I also introduced texture into the bedrooms and the hallway on the bedroom side using wallpapers. The main bedroom and the guest bedroom have a Japanese paper wallcovering, while the middle bedroom and the hallway feature greyed oak panel wallpaper by Nobilis. The finish is so three-dimensional that everyone thinks its timber. I also clad the entrance hallway in MDF panels and painted them, which changed the feel of the space when you walk in.
The kitchen and the shower room are very contemporary – how did you go about designing these spaces?
The kitchen originally had cabinets all around the walls, which made it feel smaller. I like kitchens to be almost professional in their design with allocated areas so all the cooking appliances and fridges are integrated on one wall, with the hob and the sink in separate areas so the space functions really well. I also like kitchens and bathrooms to be contemporary and wanted something that wouldn’t date. I chose this kitchen from Craighead & Woolf, combining cabinets in a pale putty colour with a dark timber finish, and with Corian worktops.
I added the shelf to display artworks as, for me, the things that make a home are your possessions, the artworks and pieces of sculpture, so it would have been strange to have artworks throughout the flat and not in the kitchen.
As the shower room is an internal space I wanted it to be dark, and then I saw these patterned wall tiles used in a place in Pimlico in London. They’re slightly Moroccan in style, and combined with the black granite on the wall behind the Corian basin, and with oak cladding the wall behind the toilet, it makes the space feel warm. Again it was about combining textures.
Did the open plan living and dining space present any challenges, and how did you go about furnishing this area?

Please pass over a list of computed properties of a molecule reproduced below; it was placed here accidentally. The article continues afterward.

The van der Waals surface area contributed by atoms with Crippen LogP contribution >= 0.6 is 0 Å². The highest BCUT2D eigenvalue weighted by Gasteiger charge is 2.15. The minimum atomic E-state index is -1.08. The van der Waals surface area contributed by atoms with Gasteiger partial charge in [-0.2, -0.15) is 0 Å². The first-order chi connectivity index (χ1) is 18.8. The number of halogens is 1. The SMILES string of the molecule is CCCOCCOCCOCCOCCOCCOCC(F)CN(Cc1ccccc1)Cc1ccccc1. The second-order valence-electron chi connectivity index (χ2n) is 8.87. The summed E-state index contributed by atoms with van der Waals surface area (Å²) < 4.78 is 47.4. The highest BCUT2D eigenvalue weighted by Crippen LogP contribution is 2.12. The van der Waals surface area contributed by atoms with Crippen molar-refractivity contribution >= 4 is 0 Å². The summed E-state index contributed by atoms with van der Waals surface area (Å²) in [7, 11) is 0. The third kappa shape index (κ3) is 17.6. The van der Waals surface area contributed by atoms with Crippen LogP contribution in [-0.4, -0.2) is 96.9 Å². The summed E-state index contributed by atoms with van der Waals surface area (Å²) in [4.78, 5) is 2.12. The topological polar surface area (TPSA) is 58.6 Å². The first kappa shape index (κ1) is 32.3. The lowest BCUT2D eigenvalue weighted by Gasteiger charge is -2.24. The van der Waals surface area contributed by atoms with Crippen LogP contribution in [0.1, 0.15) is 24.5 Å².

I always look at a floor plan first and figure out how to live in a space. Originally, there was an electric fire on the wall behind the sofa, and everything was arranged to look towards the fire – which didn’t make sense when you have this incredible view out towards Arthur’s Seat, and when the dining area opens onto a south-facing terrace. So I removed the fireplace and reconfigured the layout to look out towards the view. If you arrange furniture correctly the space becomes bigger and everything flows from that.
Most of the furniture is by Ian Smith Design. I love designing my own furniture; I love shapes that are classic and simple. The few exceptions are the dining chairs, which are Italian, and the Duck Bill side tables, which are by Julian Chichester. There’s also lighting by Porta Romana, while the sculptural pieces on plinths are up-lighters that frame the dining area.
Is the bedroom furniture also bespoke?
Yes it is. The main bedroom has a rust velvet headboard as it always feels luxurious using velvet on a bed, and I used the same fabric as a deep border on the curtains in the guest bedroom – it’s a detail that comes from the late David Collins as I was a big fan of his work. The broadloom Wilton carpets for the bedrooms were also made bespoke.
You’ve mentioned the importance of artworks in your home – which artists have you featured here?
I have works by John Bellany, Alberto Morrocco, Brent Millar and Alan Davie – the larger of the two artworks in the kitchen is by Davie, as is the large piece in the third bedroom. There’s a set of prints by Le Corbusier in the dining area and in the main bedroom, and pieces by Matisse, Ben Nicholson and Victor Pasmore, and there are also screenprints by Shelagh Atkinson in the living area.
After seven years, what have been the highlights of living here?
I love getting up in the morning and walking through into the living space to find this incredible light streaming in. The layout was very well thought out when it was originally designed, with the living areas on one side, getting all the light, and the bedrooms on the other. It flows really well.
What will I miss? There are fantastic neighbours, and it takes me five minutes to get to work. If it wasn’t for the fact that I now have two cocker spaniels, Jack and Louis, who need a garden, I wouldn’t be moving.
6 Belvedere Park was marketed by Murray & Currie.
Photography by Square Foot Media.